While #deliver_message works fine for infrequent writes, there are a number of downsides:

  • Kafka is optimized for transmitting messages in batches rather than individually, so there's a significant overhead and performance penalty in using the single-message API.
  • The message delivery can fail in a number of different ways, but this simplistic API does not provide automatic retries.
  • The message is not buffered, so if there is an error, it is lost.

The Producer API solves all these problems and more:

# Instantiate a new producer.
producer = kafka.producer

# Add a message to the producer buffer.
producer.produce("hello1", topic: "test-messages")

# Deliver the messages to Kafka.

#produce will buffer the message in the producer but will not actually send it to the Kafka cluster. Buffered messages are only delivered to the Kafka cluster once #deliver_messages is called. Since messages may be destined for different partitions, this could involve writing to more than one Kafka broker. Note that a failure to send all buffered messages after the configured number of retries will result in Kafka::DeliveryFailed being raised. This can be rescued and ignored; the messages will be kept in the buffer until the next attempt.

Read the docs for Kafka::Producer for more details.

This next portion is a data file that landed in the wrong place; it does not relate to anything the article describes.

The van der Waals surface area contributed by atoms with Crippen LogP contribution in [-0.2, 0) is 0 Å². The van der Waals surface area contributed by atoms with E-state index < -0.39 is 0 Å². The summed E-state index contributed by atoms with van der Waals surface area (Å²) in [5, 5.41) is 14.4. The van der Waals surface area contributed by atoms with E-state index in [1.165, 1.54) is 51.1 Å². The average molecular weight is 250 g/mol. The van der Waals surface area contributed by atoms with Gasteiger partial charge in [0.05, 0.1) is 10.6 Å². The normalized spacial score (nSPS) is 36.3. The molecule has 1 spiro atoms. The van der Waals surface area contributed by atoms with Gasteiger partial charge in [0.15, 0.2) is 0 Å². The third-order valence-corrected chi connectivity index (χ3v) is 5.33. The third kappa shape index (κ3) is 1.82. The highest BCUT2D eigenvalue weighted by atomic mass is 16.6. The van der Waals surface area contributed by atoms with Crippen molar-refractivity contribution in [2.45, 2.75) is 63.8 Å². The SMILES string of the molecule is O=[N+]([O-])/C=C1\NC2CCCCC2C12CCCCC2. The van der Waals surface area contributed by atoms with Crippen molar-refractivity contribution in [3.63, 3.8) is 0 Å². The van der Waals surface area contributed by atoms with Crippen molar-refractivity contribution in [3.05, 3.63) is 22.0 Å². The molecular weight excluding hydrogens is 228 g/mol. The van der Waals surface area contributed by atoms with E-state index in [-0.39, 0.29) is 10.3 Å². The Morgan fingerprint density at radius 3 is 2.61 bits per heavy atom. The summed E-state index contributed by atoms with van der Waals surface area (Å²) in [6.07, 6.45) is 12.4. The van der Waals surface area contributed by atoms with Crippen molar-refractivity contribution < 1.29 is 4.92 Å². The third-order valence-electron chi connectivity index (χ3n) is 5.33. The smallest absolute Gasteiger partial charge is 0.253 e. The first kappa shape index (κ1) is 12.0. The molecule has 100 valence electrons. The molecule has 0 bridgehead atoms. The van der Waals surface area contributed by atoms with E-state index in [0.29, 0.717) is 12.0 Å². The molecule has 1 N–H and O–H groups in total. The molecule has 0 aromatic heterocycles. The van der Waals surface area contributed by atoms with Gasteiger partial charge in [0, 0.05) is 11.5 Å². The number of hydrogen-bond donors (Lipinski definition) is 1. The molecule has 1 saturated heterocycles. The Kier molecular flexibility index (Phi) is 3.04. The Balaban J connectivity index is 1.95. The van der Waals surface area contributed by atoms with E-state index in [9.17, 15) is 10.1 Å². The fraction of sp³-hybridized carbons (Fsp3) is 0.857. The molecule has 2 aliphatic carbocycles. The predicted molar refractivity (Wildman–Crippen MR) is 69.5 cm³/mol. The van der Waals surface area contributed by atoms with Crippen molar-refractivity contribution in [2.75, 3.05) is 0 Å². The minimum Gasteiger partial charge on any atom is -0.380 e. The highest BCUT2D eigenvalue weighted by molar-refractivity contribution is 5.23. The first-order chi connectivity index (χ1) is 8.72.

Asynchronously Producing Messages

A normal producer will block while #deliver_messages is sending messages to Kafka, possibly for tens of seconds or even minutes at a time, depending on your timeout and retry settings. Furthermore, you have to call #deliver_messages manually, with a frequency that balances batch size with message delay.

In order to avoid blocking during message deliveries you can use the asynchronous producer API. It is mostly similar to the synchronous API, with calls to #produce and #deliver_messages. The main difference is that rather than blocking, these calls will return immediately. The actual work will be done in a background thread, with the messages and operations being sent from the caller over a thread safe queue.

# `#async_producer` will create a new asynchronous producer.
producer = kafka.async_producer

# The `#produce` API works as normal.
producer.produce("hello", topic: "greetings")

# `#deliver_messages` will return immediately.

# Make sure to call `#shutdown` on the producer in order to avoid leaking
# resources. `#shutdown` will wait for any pending messages to be delivered
# before returning.

By default, the delivery policy will be the same as for a synchronous producer: only when #deliver_messages is called will the messages be delivered. However, the asynchronous producer offers two complementary policies for automatic delivery:

  1. Trigger a delivery once the producer's message buffer reaches a specified threshold. This can be used to improve efficiency by increasing the batch size when sending messages to the Kafka cluster.
  2. Trigger a delivery at a fixed time interval. This puts an upper bound on message delays.

These policies can be used alone or in combination.

# `async_producer` will create a new asynchronous producer.
producer = kafka.async_producer(
  # Trigger a delivery once 100 messages have been buffered.
  delivery_threshold: 100,